At the second North Korea-Japan summit in 2004, Pyongyang acknowledged that it fabricated all the eight death certificates and promised to reexamine the life status of the abductees. But North Korea-Japan negotiations were later suspended, and this issue remains unresolved. 


Tokyo and Pyongyang agreed to reinvestigate the abduction cases during their meeting in Stockholm, Sweden on May 28, 2014. 

At the time, North Korea said it would organize a special investigation committee, while Japan agreed to lift part of its sanctions against the North in line with the result of the investigation. But North Korea did not keep its promise to notify Japan of the investigation result but went ahead with its fourth nuclear test. With Japan imposing sanctions on the North, their negotiations have been stalled to this day. The Tokyo government is making an all-out effort to look into the relevant cases at the state level in order to bring all its abductees remaining in North Korea back home safe and sound. 


On January 25, 2013, the Japanese government established a headquarters to deal with the abduction issue. This was with the prime minister serving as the director and three ministers, including the chief cabinet secretary, assuming the role of vice director. The government, as well as ruling and opposition parties, have consistently held meetings to discuss this issue. Japan has also promulgated a law concerning countermeasures against North Korea’s abduction and human rights infringement. 


All Japanese citizens give full support for the abduction issue, which is the biggest concern for the political community. If a prime minister, whoever he is, manages to resolve this problem, it would be his greatest political achievement. That’s why the Tokyo government has been making so much effort to solve the issue. 


Attention turns to if there will be any positive change in the strained North Korea-Japan relations after the inauguration of the new prime minister in Japan. But most analysts predict that North Korea will be rather indifferent to Japan’s efforts to improve bilateral ties, since Suga pledged to inherit the policies of Abe, who clashed with North Korea over major issues. It is said that the Suga Cabinet will complete its new defense policy within the year—the policy that legitimizes Japan’s preemptive strike on North Korean missile sites. If that happens, North Korea-Japan relations will likely worsen further.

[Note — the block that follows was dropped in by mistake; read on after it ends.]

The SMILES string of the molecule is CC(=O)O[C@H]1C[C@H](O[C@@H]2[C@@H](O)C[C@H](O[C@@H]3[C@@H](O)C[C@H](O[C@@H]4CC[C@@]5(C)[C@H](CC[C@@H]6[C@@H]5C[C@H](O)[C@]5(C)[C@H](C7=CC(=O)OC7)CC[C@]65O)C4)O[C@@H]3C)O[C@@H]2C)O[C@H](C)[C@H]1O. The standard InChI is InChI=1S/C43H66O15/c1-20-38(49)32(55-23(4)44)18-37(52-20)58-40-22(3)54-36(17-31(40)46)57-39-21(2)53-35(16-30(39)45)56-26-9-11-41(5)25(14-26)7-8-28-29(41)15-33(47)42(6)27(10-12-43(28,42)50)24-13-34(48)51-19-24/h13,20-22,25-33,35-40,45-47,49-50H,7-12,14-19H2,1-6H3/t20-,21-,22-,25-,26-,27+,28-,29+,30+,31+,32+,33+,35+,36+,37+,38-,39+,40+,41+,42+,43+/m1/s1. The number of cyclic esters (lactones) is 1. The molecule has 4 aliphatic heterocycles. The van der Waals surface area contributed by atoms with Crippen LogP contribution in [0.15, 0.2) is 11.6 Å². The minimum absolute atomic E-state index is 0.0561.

The key is how nuclear negotiations between North Korea and the U.S. will turn out. As far as the North Korean nuclear issue is concerned, the Abe government maintained strong cooperation with the U.S. and imposed harsh sanctions on North Korea. The Suga government is expected to keep Abe’s diplomatic policies in place, based on the Japan-U.S. alliance. Considering Suga’s diplomatic strategies, which will be almost identical to Abe’s, it is very unlikely that North Korea will actively pursue dialogue with Japan. 


Meanwhile, South Korean Unification Minister Lee In-young met with Japanese Ambassador to Seoul Koji Tomita on September 1 and asked for Japan’s support for the Seoul government’s efforts to improve relations between South and North Korea. Lee stressed that progress in inter-Korean ties will be highly important not only for the two Koreas but for peace and stability in the entire region of Northeast Asia. He also said that South Korea sincerely hopes for an improvement in Japan-North Korea relations and that the Seoul government is eager to cooperate in the process. 


While the Suga government has expressed its commitment to mending ties with North Korea, it has shown no interest in a better relationship with South Korea. That’s probably because Japan believes the abduction issue is related to its national interest but it doesn’t see any point in quickly improving ties in South Korea for now. At present, what the Seoul government can do is to continue with behind-the-scenes dialogue with Tokyo to improve bilateral relations, while making consistent efforts to restore dialogue with North Korea. 


During the meeting with the South Korean Unification Minister, Tomita said that Japan remains consistent in its North Korea policy, as it hopes to deal with their unfortunate past, namely, the abduction issue, before normalizing bilateral relations. The Seoul government should closely watch how North Korea and Japan will handle this thorny issue and how their relations may evolve under the Suga government.

Latest News